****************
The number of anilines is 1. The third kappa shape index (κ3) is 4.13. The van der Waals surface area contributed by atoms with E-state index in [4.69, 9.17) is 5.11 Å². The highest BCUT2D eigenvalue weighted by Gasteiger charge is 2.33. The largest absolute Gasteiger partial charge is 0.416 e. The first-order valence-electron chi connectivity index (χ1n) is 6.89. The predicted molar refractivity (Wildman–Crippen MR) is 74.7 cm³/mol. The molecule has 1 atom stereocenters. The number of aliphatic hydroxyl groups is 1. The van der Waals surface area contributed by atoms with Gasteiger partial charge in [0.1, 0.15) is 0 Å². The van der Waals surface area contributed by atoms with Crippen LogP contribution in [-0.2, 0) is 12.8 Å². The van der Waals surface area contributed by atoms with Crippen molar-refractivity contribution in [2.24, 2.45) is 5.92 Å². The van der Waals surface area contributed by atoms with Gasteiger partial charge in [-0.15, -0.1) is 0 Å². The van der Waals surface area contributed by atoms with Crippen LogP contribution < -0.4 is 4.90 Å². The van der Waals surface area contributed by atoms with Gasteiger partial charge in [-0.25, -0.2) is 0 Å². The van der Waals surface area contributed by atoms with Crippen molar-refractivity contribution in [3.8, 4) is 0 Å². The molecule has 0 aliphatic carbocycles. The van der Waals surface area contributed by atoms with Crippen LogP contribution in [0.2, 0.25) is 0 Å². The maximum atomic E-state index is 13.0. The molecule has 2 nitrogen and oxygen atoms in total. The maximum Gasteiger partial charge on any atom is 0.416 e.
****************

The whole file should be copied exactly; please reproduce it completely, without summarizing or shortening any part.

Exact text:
The number of anilines is 1. The third kappa shape index (κ3) is 4.13. The van der Waals surface area contributed by atoms with E-state index in [4.69, 9.17) is 5.11 Å². The highest BCUT2D eigenvalue weighted by Gasteiger charge is 2.33. The largest absolute Gasteiger partial charge is 0.416 e. The first-order valence-electron chi connectivity index (χ1n) is 6.89. The predicted molar refractivity (Wildman–Crippen MR) is 74.7 cm³/mol. The molecule has 1 atom stereocenters. The number of aliphatic hydroxyl groups is 1. The van der Waals surface area contributed by atoms with Gasteiger partial charge in [0.1, 0.15) is 0 Å². The van der Waals surface area contributed by atoms with Crippen LogP contribution in [-0.2, 0) is 12.8 Å². The van der Waals surface area contributed by atoms with Crippen molar-refractivity contribution in [2.24, 2.45) is 5.92 Å². The van der Waals surface area contributed by atoms with Gasteiger partial charge in [-0.15, -0.1) is 0 Å². The van der Waals surface area contributed by atoms with Crippen LogP contribution < -0.4 is 4.90 Å². The van der Waals surface area contributed by atoms with Gasteiger partial charge in [-0.25, -0.2) is 0 Å². The van der Waals surface area contributed by atoms with Crippen molar-refractivity contribution in [3.8, 4) is 0 Å². The molecule has 0 aliphatic carbocycles. The van der Waals surface area contributed by atoms with Crippen LogP contribution in [0.2, 0.25) is 0 Å². The maximum atomic E-state index is 13.0. The molecule has 2 nitrogen and oxygen atoms in total. The maximum Gasteiger partial charge on any atom is 0.416 e.